The Oldman has many species of fish including Rainbow, Cutthroat, Bull Trout as well as plenty of Rocky Mountain Whitefish. I knelt down to unhook a beautiful Cutty and Todd snapped a few quick pictures before I released him back into the crystal clear water. Before I could pick up my fishing rod and recast in the pool, Todd had another sweet Cutty on his Rapala minnow imitation. The head and middle section of the pool was loaded with 2-3 pound Cutties and I was lucky to land 4 awesome fish in this short stretch of river. We exhausted the pool until no more fish were hooked.
A short walk around the corner and there is the next pool waiting to be plucked clean of fish. This river is amazing, around almost every corner is a pool that excites every one of a fishermans senses and makes one drool with anticipation. This is stream fishing at it’s finest!
Pure bliss and sheer excitement awaits you here.
The next pool was as good as the first, another two amazing cutties for me and a few for Todd as well. Once the pool has been fished it’s time to see new water. Todd said it best “the first hook to hit the water is the one that catches” This proved to be true in many sections of river today. We took turns in each pool, fishing etiquette if you will. I relate it to golf in a way, a player will not walk across another players line when he is making a put; same thing here on the river. Having a great fishing partner at the same skill level is a total bonus, we both have respect and complement each other.
We traveled many Kilometers today and fished a 4K stretch of the Oldman River. I landed twelve awesome Cutties and Todd caught almost as many. The river was alive today with hungry trout. To say it was fun would be an understatement. Tomorrow will be our last day of fishing here before we pack up and head back to the Calgary concrete jungle. I can only hope Saturday will be as good or better than yesterday was. More untouched water and super feisty fish await our arrival. I look very forward to the next surprise in the next pool of trout fishing heaven!
A guest post by Joel Cowen at http://www.austinkayak.com/
Camping is the most affordable vacation you can take but these inexpensive camping secrets can help make your camping trip even better and easier on your budget.
Taking a Warm Shower in the Woods
Missing a nice hot shower while you’re out in the woods? Take a warm make-shift shower at your campsite by painting plastic gallon milk jugs black (flat, not gloss), filling them with water and letting them sit in full sun for one to two hours. You can use the warm water to wash clothes and dishes too.
Repurpose Old Shower Curtains
Stay dry and clear of bugs by saving your old vinyl shower curtains and using them as ground cloths or tablecloths. Sudden thunderstorms often happen on hot, humid days so just cut a hole in the middle of a shower curtain and you’ll have an emergency poncho for rainy days.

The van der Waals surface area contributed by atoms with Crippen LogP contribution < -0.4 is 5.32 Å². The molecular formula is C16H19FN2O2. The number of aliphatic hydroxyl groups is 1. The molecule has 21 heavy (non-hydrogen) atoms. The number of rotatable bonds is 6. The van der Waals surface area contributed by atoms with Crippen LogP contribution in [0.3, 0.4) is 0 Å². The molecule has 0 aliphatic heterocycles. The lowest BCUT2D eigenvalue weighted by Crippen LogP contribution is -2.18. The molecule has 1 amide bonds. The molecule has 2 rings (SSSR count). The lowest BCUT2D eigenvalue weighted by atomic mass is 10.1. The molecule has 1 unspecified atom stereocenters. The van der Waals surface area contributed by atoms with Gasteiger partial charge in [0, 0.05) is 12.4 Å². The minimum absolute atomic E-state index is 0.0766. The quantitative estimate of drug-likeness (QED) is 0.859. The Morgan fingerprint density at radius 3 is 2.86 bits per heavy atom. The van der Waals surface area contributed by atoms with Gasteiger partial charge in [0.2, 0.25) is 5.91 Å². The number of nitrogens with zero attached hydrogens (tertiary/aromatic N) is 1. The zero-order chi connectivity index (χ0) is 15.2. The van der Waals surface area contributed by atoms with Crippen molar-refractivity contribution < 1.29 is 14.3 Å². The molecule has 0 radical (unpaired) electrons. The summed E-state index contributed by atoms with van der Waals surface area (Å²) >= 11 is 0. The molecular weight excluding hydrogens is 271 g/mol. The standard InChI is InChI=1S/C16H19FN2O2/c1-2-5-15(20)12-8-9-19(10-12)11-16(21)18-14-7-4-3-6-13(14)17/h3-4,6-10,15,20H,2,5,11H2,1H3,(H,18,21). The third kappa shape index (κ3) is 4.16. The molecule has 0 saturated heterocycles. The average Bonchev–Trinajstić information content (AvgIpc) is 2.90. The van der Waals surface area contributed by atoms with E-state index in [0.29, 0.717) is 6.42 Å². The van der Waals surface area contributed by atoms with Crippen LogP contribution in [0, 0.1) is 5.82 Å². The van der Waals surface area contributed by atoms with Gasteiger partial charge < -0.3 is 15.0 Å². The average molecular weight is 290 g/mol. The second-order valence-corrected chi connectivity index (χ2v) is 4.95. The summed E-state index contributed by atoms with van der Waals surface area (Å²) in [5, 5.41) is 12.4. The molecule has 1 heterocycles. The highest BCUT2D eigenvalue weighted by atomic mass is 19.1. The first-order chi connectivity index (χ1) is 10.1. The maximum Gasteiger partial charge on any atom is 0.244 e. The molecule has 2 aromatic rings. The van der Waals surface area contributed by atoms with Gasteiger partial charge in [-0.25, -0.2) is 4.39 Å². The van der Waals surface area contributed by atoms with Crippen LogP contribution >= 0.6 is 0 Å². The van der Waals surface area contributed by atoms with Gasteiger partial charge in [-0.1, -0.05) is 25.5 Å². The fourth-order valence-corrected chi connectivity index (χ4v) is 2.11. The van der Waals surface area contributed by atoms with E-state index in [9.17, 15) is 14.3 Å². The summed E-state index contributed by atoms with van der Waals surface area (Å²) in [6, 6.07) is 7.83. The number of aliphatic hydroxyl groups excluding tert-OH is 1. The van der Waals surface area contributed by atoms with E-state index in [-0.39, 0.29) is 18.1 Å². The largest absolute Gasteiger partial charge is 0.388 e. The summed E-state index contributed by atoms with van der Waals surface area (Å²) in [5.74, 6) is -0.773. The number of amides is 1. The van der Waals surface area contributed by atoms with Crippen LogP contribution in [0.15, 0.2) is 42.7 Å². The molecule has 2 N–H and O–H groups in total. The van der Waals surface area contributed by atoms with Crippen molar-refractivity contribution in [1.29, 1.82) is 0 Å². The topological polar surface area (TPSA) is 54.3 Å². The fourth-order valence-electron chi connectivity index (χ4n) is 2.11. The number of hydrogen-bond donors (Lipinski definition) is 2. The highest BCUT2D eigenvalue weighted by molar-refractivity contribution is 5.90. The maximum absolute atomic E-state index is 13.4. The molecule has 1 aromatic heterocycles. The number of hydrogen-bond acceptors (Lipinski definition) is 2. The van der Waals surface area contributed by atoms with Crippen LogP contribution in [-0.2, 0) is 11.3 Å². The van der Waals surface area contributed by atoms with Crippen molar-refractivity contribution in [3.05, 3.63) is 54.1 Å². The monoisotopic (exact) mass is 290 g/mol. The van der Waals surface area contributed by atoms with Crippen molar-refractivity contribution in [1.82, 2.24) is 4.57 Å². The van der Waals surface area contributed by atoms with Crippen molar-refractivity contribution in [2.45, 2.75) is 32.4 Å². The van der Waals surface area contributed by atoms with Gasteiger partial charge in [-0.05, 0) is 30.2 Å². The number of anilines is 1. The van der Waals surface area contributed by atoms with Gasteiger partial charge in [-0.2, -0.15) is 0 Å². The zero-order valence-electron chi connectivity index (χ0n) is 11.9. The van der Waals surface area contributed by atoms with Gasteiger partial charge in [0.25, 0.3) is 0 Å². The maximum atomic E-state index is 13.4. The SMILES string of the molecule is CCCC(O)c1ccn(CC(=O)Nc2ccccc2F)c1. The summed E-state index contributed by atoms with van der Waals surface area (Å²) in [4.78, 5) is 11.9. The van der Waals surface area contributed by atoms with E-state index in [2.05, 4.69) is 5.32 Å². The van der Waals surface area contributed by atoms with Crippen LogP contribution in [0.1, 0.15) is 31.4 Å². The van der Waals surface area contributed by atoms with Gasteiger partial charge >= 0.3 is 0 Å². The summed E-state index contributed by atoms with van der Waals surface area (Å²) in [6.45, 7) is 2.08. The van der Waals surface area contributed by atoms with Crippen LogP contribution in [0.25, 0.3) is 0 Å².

Three Amazing Camping Secrets
Are you prone to cold feet? Place a piece of aluminum foil, shiny side up, in your boots to warm your feet using the radiant heat. You can save a lot of room and some cash by saving ketchup and mustard packets from restaurants and drive-thrus to take when camping. Stuff a bunch of those plastic grocery bags into one plastic grocery bag and take them along to create a temporary clothes line between trees by tying them together.
Baby Wipes Are Not Just for Babies!
You can save money and space by using baby wipes instead of toilet paper. You’ll get more “wipes” out of a container of baby wipes than two or three rolls of toilet paper.
No More Fumbling Around in the Dark
Use rechargeable solar lighting (the kind you put in front of your house or along your driveway) instead of flashlights to save on batteries. You need to make sure you leave the lights out in the sun during the day so that they can fully recharge.
Soggy Matches Don’t Light Fires
You should keep your kitchen matches nice and dry by dipping them in melted paraffin before you go camping. Or, you can save those old prescription bottles and using them to stash matches in so they don’t get damp.
Easy Roaring Fire
Cut waxed milk cartons into tinny strips, make bundles of the strips using twist ties and use them for kindling. This is especially handy if it has been raining and everything is soggy. However, if you don’t need kindling, cut the bottom out of 1/2 gallon waxed milk cartons to make handy (and sturdy) beverage cups. These cartons also make great, mini-garbage “cans” that won’t leak or disintegrate.
Don’t Let the Insects Bite
Mosquitoes and many other insects that bite do not like the smell of vanilla. Take along a small bottle of vanilla extract and dab some at your body’s pulse points while camping. If you do get bit, use Orajel to relieve the itching, or numb the aching, of a bug bite.
It’s Soup Time!
Not enough bowls for everyone? Simply cut out the bottom of an empty, plastic 2-liter bottle and smooth edges with a piece of sandpaper. You can make the bowl as deep or shallow as you want it and re-use it later as a water scooper, digging tool or makeshift pet bowl.
Well, almost! Just let the dishes dry in the sun. Ultraviolet radiation kills germs and you won’t be wasting any paper towels.
Keep Your Camping Area Neat and Tidy
A collapsible clothes hamper lined with a trash bag makes a nifty trash can that can be easily picked up and emptied. Take the trash bag out at the end of the camping trip and you’ve got a clothes hamper in which to store dirty clothes.
No SPF, No Problem!
Sometimes we forget to put on sunscreen or don’t think the sun is strong enough to give us a sunburn, only to discover that we have an uncomfortable and painful sunburn. Applying ice will relieve the burn temporarily while used wet bags of tea can cheaply soothe a sunburn if no ice is available.
And the best camping secret of all–don’t forget the duct tape! It’s a quick fix for any and everything from a rip in your tent, to bandaging a wound or sealing the bottom of your pants to keep out unwanted bugs, dirt and grass burrs.